Interventions

After completing the baseline survey within 1 week of entry into this study, the patients were randomized into 2 groups using block randomization in groups of four by a study assistant who did not participate in patients’ evaluation or treatment. The BoNT-A group received intraarticular injection of 100-unit of BoNT-A (Allergan, Inc, Irvine CA) reconstituted in 2 cc normal saline. The hyaluronate group received a single injection of 2 ml sodium hyaluronate (Hyalgan, molecular weight 500-730 kDa, Fidia Pharmaceutical Corporation, Italy), followed by 12 sessions of rehabilitation exercise for 30 minutes/day, 3 times per week for 4 weeks. The exercise program, commencing within 3 days of hyaluronate injection, included a series of ankle range of motion exercises, stretching exercises, isometric exercises and strengthening exercises for ankle muscles, and proprioceptive exercise (Additional file 1). Patients received instruction to continue the exercise program done in hospital at home for 30 minutes/day and a diary card for exercise was given to improve compliance at home. The home exercise program was taught by one physical therapist.

All the injections were performed by a single experienced physician, who took no part in the clinical assessment or in the data analysis. The patient was placed in the supine position, with the knee flexed and the feet flat on the plinth. Using aseptic procedures, the ankle joint was injected by inserting the needle 1 cm anterior to the distal medial malleolus and advancing the needle posteriorly and slightly superiorly toward the middle of the ankle joint above the talus. If an effusion was present, it was aspirated before injecting. In this study, the patients were not blinded to injection material.

Outcome assessments

The clinical assessment was documented by a single assessor blinded to patient groups and intervention. These tests were conducted pre-injection and at 2 weeks, 1 month, 3 months, and 6 months post injection. Patients’ global satisfaction was assessed at 2 weeks, 1 month, 3 months, and 6 months post injection.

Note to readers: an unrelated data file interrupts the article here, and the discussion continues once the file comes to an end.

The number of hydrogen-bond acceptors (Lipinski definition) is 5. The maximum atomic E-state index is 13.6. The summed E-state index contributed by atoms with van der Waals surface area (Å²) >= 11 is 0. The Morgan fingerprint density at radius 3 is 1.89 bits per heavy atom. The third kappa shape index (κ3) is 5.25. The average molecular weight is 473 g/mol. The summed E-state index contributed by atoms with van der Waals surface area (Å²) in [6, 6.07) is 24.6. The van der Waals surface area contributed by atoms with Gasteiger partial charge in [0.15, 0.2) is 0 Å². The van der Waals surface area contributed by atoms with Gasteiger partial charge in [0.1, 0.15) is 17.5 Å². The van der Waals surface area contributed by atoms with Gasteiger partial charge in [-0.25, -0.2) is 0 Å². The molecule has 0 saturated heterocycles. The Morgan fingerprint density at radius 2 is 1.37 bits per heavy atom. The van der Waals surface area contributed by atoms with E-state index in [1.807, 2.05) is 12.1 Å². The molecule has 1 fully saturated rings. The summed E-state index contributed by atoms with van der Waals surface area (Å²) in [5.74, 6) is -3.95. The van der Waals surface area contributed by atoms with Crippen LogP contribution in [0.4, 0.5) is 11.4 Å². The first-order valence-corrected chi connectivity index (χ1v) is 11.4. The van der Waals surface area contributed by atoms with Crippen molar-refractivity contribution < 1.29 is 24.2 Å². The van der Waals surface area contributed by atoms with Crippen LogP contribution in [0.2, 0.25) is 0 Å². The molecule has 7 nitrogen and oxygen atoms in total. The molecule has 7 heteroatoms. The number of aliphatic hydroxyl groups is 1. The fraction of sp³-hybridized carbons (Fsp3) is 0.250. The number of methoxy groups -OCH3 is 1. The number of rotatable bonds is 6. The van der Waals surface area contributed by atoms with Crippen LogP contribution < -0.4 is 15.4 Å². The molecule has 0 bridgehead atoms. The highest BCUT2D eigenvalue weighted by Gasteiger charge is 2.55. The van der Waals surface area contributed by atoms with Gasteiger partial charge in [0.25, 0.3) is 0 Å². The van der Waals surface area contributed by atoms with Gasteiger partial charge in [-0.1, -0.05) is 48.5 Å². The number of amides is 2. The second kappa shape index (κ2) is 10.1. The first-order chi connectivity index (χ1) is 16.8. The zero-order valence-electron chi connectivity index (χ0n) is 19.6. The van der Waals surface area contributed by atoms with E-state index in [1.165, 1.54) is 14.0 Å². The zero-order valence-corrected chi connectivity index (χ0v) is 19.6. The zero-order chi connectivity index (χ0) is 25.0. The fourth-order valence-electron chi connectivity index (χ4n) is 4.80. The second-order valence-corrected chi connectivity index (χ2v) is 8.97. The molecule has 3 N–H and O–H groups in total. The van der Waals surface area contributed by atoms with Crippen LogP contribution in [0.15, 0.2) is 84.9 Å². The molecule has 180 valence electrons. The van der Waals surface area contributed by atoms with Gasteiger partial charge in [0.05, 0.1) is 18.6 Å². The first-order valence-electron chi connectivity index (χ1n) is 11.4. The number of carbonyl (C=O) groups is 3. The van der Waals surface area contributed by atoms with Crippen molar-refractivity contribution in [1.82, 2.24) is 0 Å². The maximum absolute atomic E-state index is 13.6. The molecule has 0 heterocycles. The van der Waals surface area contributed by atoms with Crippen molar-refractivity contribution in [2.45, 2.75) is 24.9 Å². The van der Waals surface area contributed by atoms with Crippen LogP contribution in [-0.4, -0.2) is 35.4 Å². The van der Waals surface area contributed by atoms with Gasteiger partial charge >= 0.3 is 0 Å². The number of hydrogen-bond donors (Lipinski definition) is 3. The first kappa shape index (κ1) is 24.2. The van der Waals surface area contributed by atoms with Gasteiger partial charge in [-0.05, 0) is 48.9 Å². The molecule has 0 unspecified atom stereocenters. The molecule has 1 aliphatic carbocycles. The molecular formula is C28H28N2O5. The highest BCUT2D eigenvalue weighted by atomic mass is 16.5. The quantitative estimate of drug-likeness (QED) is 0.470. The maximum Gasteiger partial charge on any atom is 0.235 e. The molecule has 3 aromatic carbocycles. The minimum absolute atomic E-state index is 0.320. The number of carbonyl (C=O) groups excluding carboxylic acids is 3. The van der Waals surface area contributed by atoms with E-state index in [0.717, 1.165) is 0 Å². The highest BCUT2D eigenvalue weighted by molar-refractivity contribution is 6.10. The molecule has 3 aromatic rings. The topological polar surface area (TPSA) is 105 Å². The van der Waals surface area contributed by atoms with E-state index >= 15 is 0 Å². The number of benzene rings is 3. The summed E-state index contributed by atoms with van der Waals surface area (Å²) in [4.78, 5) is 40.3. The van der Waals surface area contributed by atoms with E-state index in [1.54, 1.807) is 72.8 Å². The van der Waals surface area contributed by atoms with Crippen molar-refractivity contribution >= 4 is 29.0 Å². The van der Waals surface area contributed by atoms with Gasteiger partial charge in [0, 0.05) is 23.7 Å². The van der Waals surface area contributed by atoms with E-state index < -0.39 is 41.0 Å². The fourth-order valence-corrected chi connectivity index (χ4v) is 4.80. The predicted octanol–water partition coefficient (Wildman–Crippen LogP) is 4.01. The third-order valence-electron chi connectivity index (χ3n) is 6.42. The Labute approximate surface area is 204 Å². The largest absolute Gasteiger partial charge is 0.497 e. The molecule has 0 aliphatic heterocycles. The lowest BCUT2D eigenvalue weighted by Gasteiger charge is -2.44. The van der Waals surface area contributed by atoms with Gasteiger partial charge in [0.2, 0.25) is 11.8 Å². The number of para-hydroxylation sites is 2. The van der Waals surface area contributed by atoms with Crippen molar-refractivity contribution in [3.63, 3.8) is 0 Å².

Primary outcome measures

The primary outcome measure was the total Ankle Osteoarthritis Scale (AOS) score, which is a validated patient-rated measure including a nine-item pain subscale and a nine-item disability subscale [18]. The range of possible scores for the AOS and its subscales is 0 to 10. A score of 0 represents no pain or disability and a score of 10 represents the worst pain or disability imaginable. The primary endpoint was 6 months.

Secondary outcome measures

Secondary outcome measures included the following:
  1. (1)

    American Orthopedic Foot and Ankle Society (AOFAS) Ankle/Hindfoot Score was a 100-point scale that devoted 40 points to pain, 50 points to function and 10 points to alignment [19]. The maximum score of 100 points denoted no pain and normal function and alignment.

     
  2. (2)

    The patient rated the intensity of average ankle pain in the previous week using a 10-cm horizontal visual analog scale (VAS) [20]. The VAS was marked in 1-cm increments from ‘no pain’to ‘worst pain’.

     
  3. (3)

    Single-leg stance test (SLS) involved raising the unaffected foot, without touching it to the affected lower extremity, and maintaining balance for as long as possible. Each participant performed three trials, and the best result was recorded [21].

     
  4. (4)

    A Timed “ Up-and-Go” test (TUG) measured functional mobility and the dynamic balance [22]. A patient was asked to rise from an armchair, walk 3 meters at a safe and comfortable pace, turn around, walk back to the chair, and sit down again. The total time (in seconds) required to complete this series of tasks was recorded.

     
  5. (5)

    Patients rated their level of global satisfaction relative to the state before the treatment at each follow-up visit. This rating was based on a 0–6 7-point Likert scale ranging from completely dissatisfied (0), dissatisfied (1), somewhat dissatisfied (2), no change (3), somewhat satisfied (4), satisfied (5) to completely satisfied (6). In analysis, we took the global satisfaction as a dichotomous variable with 1 representing satisfied (point 4–6 in the 7-point scale) and 0 representing dissatisfied (point 0–3 in the 7-point scale).

     
  6. (6)

    The administration of acetaminophen during the study period was recorded on a diary card by the patient.